I’ve never made one because the style is very difficult to brew. Temperature considerations and delicacy due to the lightness of malts and hops make this style a real challenge for homebrewers like myself who haven’t invested in refrigeration equipment. But I had a proper garage this year so I thought that now would be as good a time as any to give the style a shot. I tried to stay away from my typical tendencies to dabble with the recipe or so anything quirky and just brew this batch straight up.

Pictured is the carboy, just before I bottled the beer. How did things turn out? I don’t know. It’s been put into the bottle and then back in the garage to finish cold.

Spoiler alert: the prognosis does not look good. But if the pros can have the occasional hiccup, then remembering to give myself a little slack is probably appropriate. How does it all turn out? I’ll tell you next month.

Whatever You Say #19

The Agenda feels almost like one of those places that could only exist in Portland and still be criminally under attended. They have a beer list that is way beyond what it ought to be for a bar on 82nd, including a dominant local selection with a wide variety of styles, including Deschute’s Miss Spelt and sour ale from Bear Republic.

Seriously. Who does that but dedicated sour beer spots or serious beer bars?

Plus, they have a giant Jenga game that people are playing. That is practically an autowin right there. I know at least one friend that when she finds out about this, will make the Agenda a must go destination, just to play giant Jenga.

stone pale aleIt’s unfortunately almost deserted and there isn’t anyone who I feel I could approach without being rude. So I explain my dilemma to the bartender who suggests Stone’s Pale Ale to me and we go from there.

A man comes in from the street, complaining about another place he was at where happy couples surrounded him. He finds shelter here and is clearly a regular as he gets a drink and I never hear him order it. He mentions prostitutes as a better option than this lousy holiday and my feeling is; whatever it takes to get you through the day, just don’t hurt anyone.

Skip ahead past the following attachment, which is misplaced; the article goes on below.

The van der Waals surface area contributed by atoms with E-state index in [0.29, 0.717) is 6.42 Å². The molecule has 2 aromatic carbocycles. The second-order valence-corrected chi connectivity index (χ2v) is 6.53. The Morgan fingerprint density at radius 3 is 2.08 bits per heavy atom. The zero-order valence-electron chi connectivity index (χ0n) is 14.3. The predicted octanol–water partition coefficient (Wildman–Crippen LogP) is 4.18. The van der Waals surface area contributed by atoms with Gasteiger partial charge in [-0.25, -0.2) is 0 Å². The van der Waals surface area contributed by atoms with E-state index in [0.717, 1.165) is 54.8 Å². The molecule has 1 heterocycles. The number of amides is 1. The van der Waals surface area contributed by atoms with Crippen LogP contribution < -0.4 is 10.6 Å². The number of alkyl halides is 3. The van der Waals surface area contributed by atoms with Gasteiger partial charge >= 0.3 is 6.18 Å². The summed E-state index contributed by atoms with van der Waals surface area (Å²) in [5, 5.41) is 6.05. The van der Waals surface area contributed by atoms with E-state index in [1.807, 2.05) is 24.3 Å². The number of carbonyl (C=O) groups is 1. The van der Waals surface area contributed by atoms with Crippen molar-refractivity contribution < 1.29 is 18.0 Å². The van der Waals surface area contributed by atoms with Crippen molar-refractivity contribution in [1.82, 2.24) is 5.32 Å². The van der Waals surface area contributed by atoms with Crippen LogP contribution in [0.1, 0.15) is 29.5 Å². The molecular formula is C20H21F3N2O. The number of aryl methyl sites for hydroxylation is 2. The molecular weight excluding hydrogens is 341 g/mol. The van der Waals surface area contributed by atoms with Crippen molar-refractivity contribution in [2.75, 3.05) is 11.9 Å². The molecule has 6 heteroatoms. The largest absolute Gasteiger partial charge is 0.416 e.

He’s observing the Jenga game, quietly coaching from the bar, the drama of a ready to topple tower quietly gripping, more interesting than the basketball game on the three televisions despite it’s lack of running and beer ads. There’s an interesting strand of hip-hop on the speakers which gives the joint an undercurrent of pleasantry that I can’t quite capture. You know it when you hear it and I like that.

It’s weird; 82nd roars not but 15 feet from me, the rain and the wind batter about outside but none of those things seem to make it in. The Agenda has, at least for this evening, managed a neighborhood bar feel despite not having a neighborhood. Again; only in Portland would this be ignored.

I almost feel bad about being here, telling people about this place. Everybody needs a bar to go hide out in, friendly enough that you can hang out but anonymous enough that you can become camouflage if you want and I wouldn’t mind having an escape hatch like this place. The beer is good, the price is fair, the happy hour goes until 8, it’s friendly enough that I could be known but on the days when I don’t want to be known, nobody would know me here.

Not that they do but that, of course, is the point.

Burnside Brewing visit

Note: I totally meant to post this on Wednesday but instead I got sick. I seem to be having a rough time keeping on my schedule in 2011 but hopefully that will not be the case for long.

I’m part of the OBC board now and for our monthly board meetings we like to go to local brewpubs and check out their wares, make contact and perhaps even schedule a visit or a talk from the brewers for the group but we’re there mostly to discuss business, which nobody reading cares about.

What you might care about is the new beers that Burnside Brewing is producing and I’ve got a brief lowdown on them, notes taken from memory during a very busy meeting. Let’s go:

The Gratzier: maybe just not for me. I didn’t detect any flaws in the beer but the smoky flavor coupled with a wheat brew just didn’t jibe for me. That said, this is a resurrected style, so give it a shot because I promise you haven’t had anything like it before. Maybe you’ll love it.